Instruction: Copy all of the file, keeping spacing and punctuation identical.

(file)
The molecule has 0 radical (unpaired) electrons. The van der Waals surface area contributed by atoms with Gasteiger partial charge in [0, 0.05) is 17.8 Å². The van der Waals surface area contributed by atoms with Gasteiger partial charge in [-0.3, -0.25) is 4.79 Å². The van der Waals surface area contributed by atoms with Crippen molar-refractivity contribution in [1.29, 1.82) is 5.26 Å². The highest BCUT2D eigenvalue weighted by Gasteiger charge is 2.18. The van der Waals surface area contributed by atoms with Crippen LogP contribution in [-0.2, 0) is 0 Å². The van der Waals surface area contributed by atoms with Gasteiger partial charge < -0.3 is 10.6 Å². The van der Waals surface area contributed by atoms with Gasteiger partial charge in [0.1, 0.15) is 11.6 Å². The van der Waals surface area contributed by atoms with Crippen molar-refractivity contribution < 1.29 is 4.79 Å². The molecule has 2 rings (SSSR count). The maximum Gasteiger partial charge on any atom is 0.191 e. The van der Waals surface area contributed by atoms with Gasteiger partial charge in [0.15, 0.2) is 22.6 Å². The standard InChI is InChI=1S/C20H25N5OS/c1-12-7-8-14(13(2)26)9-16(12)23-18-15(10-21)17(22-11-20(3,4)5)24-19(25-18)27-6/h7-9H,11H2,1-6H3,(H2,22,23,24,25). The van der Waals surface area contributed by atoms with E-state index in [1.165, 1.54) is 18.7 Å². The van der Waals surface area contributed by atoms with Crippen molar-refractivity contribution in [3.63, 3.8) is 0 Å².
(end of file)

The molecule has 0 radical (unpaired) electrons. The van der Waals surface area contributed by atoms with Gasteiger partial charge in [0, 0.05) is 17.8 Å². The van der Waals surface area contributed by atoms with Gasteiger partial charge in [-0.3, -0.25) is 4.79 Å². The van der Waals surface area contributed by atoms with Crippen molar-refractivity contribution in [1.29, 1.82) is 5.26 Å². The highest BCUT2D eigenvalue weighted by Gasteiger charge is 2.18. The van der Waals surface area contributed by atoms with Crippen LogP contribution in [-0.2, 0) is 0 Å². The van der Waals surface area contributed by atoms with Gasteiger partial charge < -0.3 is 10.6 Å². The van der Waals surface area contributed by atoms with Gasteiger partial charge in [0.1, 0.15) is 11.6 Å². The van der Waals surface area contributed by atoms with Crippen molar-refractivity contribution < 1.29 is 4.79 Å². The molecule has 2 rings (SSSR count). The maximum Gasteiger partial charge on any atom is 0.191 e. The van der Waals surface area contributed by atoms with Gasteiger partial charge in [0.15, 0.2) is 22.6 Å². The standard InChI is InChI=1S/C20H25N5OS/c1-12-7-8-14(13(2)26)9-16(12)23-18-15(10-21)17(22-11-20(3,4)5)24-19(25-18)27-6/h7-9H,11H2,1-6H3,(H2,22,23,24,25). The van der Waals surface area contributed by atoms with E-state index in [1.165, 1.54) is 18.7 Å². The van der Waals surface area contributed by atoms with Crippen molar-refractivity contribution in [3.63, 3.8) is 0 Å².